BISMARCK, N.D. (KXNET) — When Griffin Kunz, the co-owner of Bismarck Brazilian Jiu Jitsu, moved to Bismarck, he saw that it lacked this type of martial arts studio.
So, he opened his own. It started out small, sharing a space with two other martial arts groups.
Now, not only do they have a new location that makes it easier to serve more people, but they also extended their reach to the Bismarck Police Department as well.
A sport that is nearly 100 years old, Brazilian Jiu-Jitsu is based on submission and grappling and is commonly used as a self-defense technique.
Bismarck Brazilian Jiu-Jitsu — or Bismarck BJJ — makes it a mission to develop students into exceptional martial artists who also embody integrity, resilience, and respect.
In the new location, open seven days a week, they are able to extend their mission to women and children as well.
But the new classes are not the only opportunity presented by the new studio space.
Bismarck BJJ now has a partnership with the Adopt-a-Cop program, a donation-based organization that provides free or reduced-rate memberships to police officers around the country.
Boris Vincic, the co-owner of Bismarck BJJ, says that this partnership is necessary because police officers only receive a couple of hours of combat training a year.
Vincic said, “It’s a recipe for disaster. You are throwing these police officers on the streets that don’t know how to handle these situations. When you are in extremely stressful situations, your brain kind of goes back to human instincts of survival, and you cannot make good decisions, you have to survive. And the only thing you know how to do is throw punches, pull out a gun, and that’s where the problem comes in. And what we teach here, that’s in my opinion probably one of the biggest things– we teach people how to stay calm in those situations.”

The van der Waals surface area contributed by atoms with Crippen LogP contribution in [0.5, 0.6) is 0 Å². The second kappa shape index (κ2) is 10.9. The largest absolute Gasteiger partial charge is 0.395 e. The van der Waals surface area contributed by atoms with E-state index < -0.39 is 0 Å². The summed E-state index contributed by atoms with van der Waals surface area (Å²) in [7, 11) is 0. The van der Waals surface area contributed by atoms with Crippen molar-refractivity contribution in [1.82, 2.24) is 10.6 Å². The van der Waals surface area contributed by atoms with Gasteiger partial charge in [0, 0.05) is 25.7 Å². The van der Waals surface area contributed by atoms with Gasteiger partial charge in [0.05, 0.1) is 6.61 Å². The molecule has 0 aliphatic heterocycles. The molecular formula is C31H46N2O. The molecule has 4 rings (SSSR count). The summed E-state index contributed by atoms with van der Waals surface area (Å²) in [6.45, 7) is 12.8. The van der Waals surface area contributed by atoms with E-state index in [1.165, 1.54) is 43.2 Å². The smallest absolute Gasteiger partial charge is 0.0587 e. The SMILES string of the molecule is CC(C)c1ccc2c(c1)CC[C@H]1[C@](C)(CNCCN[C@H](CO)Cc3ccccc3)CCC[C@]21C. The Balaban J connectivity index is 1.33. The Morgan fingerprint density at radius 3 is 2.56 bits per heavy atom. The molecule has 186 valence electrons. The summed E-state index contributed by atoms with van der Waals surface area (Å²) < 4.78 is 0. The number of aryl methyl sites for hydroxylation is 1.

Vincic says this partnership greatly increases the safety of both civilians and officers.
“As a matter of fact, we do have a few local P.D. officers training here with us, we have some federal officers, and all of them say the same: now that they learned these skills, they’re a lot more confident on the street, they get in less fights, the resisting arrest moments last not as long, and they don’t get injured. So, we do think this is very effective,” Vinic added.
Vincic asks for those who are able to make the change to the police training protocol to do so, so that officers can protect themselves and others around them.
The next women’s self-defense class will be held on July 8, and the Bismarck Police Department will be there for support. If you want to sign up or donate to the Adopt-a-Cop program, click the link here.